It was one of the stranger venues for a campaign trail event, but in many ways it was fitting.
Secretary of State Brian Kemp was standing smack in the middle of a former jail cell that was recently transformed into a posh coffee shop, telling several dozen admiring supporters of his plan to crack down on illegal immigration.
“I’m all for accountability courts and helping those who need helping,” he told the crowd that gathered to hear him in this northeast Georgia town. “But for those who are here illegally, and not following the rules, we need to send them home.”
Kemp has staked his Republican campaign for governor on law-and-order messages, casting himself as the champion for the “forgotten” man that President Donald Trump highlighted on the campaign trail.
He’s promised to create a new “criminal alien database” to track unauthorized immigrants who have broken the law. He’s pledged to speed deportations. And he’s proposed a “stop and dismantle” program to target gang activity, tweeting news of drive-by shootings and arrests.
It’s part of a broader strategy to move the needle in the crowded GOP race by pitching himself to voters as the most viable conservative alternative to Lt. Gov. Casey Cagle, the party’s front-runner.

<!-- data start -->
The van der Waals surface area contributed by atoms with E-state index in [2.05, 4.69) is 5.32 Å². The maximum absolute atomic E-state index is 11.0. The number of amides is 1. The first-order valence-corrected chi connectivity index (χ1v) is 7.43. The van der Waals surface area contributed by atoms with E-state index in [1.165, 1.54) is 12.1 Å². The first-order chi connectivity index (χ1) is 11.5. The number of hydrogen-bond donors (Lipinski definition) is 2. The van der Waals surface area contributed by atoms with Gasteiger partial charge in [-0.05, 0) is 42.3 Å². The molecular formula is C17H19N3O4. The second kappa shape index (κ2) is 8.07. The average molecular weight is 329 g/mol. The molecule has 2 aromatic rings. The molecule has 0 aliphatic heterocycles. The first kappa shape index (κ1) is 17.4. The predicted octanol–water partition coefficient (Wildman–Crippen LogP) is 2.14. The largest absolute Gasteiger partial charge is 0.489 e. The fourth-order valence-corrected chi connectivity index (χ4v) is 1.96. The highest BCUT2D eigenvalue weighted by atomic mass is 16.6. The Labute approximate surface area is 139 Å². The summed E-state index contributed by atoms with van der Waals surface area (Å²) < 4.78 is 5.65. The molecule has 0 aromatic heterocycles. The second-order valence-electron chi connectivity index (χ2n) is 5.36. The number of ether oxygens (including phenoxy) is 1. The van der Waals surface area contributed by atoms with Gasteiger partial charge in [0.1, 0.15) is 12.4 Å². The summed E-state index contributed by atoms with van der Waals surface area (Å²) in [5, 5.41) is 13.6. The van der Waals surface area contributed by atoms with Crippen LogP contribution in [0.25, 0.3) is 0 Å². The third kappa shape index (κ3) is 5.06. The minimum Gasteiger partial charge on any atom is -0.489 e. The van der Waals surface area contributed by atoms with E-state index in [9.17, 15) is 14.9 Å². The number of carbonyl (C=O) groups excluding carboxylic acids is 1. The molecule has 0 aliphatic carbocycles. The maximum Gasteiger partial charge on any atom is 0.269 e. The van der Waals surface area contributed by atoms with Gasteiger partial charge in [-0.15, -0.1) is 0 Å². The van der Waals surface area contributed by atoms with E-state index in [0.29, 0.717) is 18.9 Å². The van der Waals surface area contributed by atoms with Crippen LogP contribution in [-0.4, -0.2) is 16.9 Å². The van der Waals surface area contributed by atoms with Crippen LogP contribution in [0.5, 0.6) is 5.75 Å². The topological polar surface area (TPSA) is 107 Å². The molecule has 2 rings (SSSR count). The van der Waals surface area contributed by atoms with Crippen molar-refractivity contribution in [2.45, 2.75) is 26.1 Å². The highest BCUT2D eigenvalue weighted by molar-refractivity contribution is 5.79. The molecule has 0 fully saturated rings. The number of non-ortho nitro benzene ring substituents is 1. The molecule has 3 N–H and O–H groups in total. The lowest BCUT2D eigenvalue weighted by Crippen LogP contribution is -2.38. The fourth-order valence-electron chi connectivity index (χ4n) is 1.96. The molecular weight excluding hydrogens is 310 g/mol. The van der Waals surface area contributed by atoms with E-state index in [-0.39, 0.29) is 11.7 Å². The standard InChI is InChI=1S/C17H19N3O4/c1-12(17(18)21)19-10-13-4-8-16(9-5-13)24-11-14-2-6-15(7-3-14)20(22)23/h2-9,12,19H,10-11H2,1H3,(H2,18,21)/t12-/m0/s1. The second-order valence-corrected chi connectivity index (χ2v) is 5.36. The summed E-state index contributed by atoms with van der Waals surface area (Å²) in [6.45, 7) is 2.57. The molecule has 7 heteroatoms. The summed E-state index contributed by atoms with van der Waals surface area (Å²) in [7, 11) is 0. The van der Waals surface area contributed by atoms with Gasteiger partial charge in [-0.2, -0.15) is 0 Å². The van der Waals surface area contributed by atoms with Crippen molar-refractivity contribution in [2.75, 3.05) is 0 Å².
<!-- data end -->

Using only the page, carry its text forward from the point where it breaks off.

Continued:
Yet despite his relatively high name recognition — he has two statewide victories under his belt — the Athens businessman has struggled to emerge as the top contender to Cagle. An Atlanta Journal-Constitution poll showed him neck-and-neck with former state Sen. Hunter Hill for the second-place spot in the May 22 vote.
A convenient foil
For Kemp, underdog status is par for the course.
His political career began with an upset victory, ousting a liberal Democratic incumbent in 2002 during a GOP wave election that tipped the balance of power in the statehouse toward Republicans. With his sights on higher office, he unsuccessfully ran for agriculture secretary in 2006 and then returned to the private sector.
Before Karen Handel stepped down from the secretary of state’s post to run for governor in 2009, Kemp announced he would run to replace her. And in January 2010, then-Gov. Sonny Perdue stunned many in the statehouse by appointing him to the job. He’s since breezed to two re-election victories.
The job, which oversees state elections and business licenses, gave Kemp a robust — if imperfect — platform for higher office. His past three predecessors — Lewis Massey, Cathy Cox and Handel — all ran for governor. All three lost. The officeholder before that, Max Cleland, served a term in the U.S. Senate.
Kemp has had an eye on the state’s top prize for years, and he has tried to leverage his office to curry favor with conservatives every step of the way.
He called on Trump to investigate the Obama administration’s apparent attempt to access his office’s computer system. He railed against left-leaning groups that accused his office of voter suppression.
And he backed strict voter ID laws to prevent what he called the threat of fraudulent voters casting ballots, though his office repeatedly said there are no instances of “illegal votes” in Georgia.
But perhaps his favorite target has been Stacey Abrams, a Democrat and former minority leader of the Georgia House who is running for governor. The two have clashed for years over a voter registration group she launched.